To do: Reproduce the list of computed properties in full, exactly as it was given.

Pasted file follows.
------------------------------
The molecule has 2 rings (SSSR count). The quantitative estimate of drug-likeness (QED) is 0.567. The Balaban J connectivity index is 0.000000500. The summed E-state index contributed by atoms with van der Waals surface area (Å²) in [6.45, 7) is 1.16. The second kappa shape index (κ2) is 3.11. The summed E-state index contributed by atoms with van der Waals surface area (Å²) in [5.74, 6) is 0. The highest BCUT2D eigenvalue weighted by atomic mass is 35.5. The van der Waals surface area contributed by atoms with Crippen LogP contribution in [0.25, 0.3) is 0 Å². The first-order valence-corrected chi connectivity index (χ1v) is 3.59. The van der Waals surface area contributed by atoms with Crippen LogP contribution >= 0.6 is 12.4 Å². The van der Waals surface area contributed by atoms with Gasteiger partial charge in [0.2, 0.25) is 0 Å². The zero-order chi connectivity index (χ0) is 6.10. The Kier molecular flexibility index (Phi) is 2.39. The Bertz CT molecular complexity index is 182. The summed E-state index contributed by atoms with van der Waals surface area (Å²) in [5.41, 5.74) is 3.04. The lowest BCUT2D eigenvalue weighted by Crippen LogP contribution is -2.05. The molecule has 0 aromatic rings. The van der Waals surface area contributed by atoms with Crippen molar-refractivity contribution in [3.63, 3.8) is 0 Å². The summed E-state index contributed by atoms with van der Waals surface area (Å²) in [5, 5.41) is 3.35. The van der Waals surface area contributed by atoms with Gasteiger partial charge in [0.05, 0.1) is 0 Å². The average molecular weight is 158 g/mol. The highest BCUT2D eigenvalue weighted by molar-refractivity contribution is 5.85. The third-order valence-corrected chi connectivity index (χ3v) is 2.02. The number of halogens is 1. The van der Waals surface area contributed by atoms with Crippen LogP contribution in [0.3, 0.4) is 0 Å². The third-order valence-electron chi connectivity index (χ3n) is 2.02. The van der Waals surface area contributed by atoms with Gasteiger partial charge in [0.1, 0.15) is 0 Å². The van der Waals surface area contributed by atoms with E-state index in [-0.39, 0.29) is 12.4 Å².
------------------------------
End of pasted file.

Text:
The molecule has 2 rings (SSSR count). The quantitative estimate of drug-likeness (QED) is 0.567. The Balaban J connectivity index is 0.000000500. The summed E-state index contributed by atoms with van der Waals surface area (Å²) in [6.45, 7) is 1.16. The second kappa shape index (κ2) is 3.11. The summed E-state index contributed by atoms with van der Waals surface area (Å²) in [5.74, 6) is 0. The highest BCUT2D eigenvalue weighted by atomic mass is 35.5. The van der Waals surface area contributed by atoms with Crippen LogP contribution in [0.25, 0.3) is 0 Å². The first-order valence-corrected chi connectivity index (χ1v) is 3.59. The van der Waals surface area contributed by atoms with Crippen LogP contribution >= 0.6 is 12.4 Å². The van der Waals surface area contributed by atoms with Gasteiger partial charge in [0.2, 0.25) is 0 Å². The zero-order chi connectivity index (χ0) is 6.10. The Kier molecular flexibility index (Phi) is 2.39. The Bertz CT molecular complexity index is 182. The summed E-state index contributed by atoms with van der Waals surface area (Å²) in [5.41, 5.74) is 3.04. The lowest BCUT2D eigenvalue weighted by Crippen LogP contribution is -2.05. The molecule has 0 aromatic rings. The van der Waals surface area contributed by atoms with Crippen molar-refractivity contribution in [3.63, 3.8) is 0 Å². The summed E-state index contributed by atoms with van der Waals surface area (Å²) in [5, 5.41) is 3.35. The van der Waals surface area contributed by atoms with Gasteiger partial charge in [0.05, 0.1) is 0 Å². The average molecular weight is 158 g/mol. The highest BCUT2D eigenvalue weighted by molar-refractivity contribution is 5.85. The third-order valence-corrected chi connectivity index (χ3v) is 2.02. The number of halogens is 1. The van der Waals surface area contributed by atoms with Crippen LogP contribution in [0.3, 0.4) is 0 Å². The third-order valence-electron chi connectivity index (χ3n) is 2.02. The van der Waals surface area contributed by atoms with Gasteiger partial charge in [0.1, 0.15) is 0 Å². The van der Waals surface area contributed by atoms with E-state index in [-0.39, 0.29) is 12.4 Å².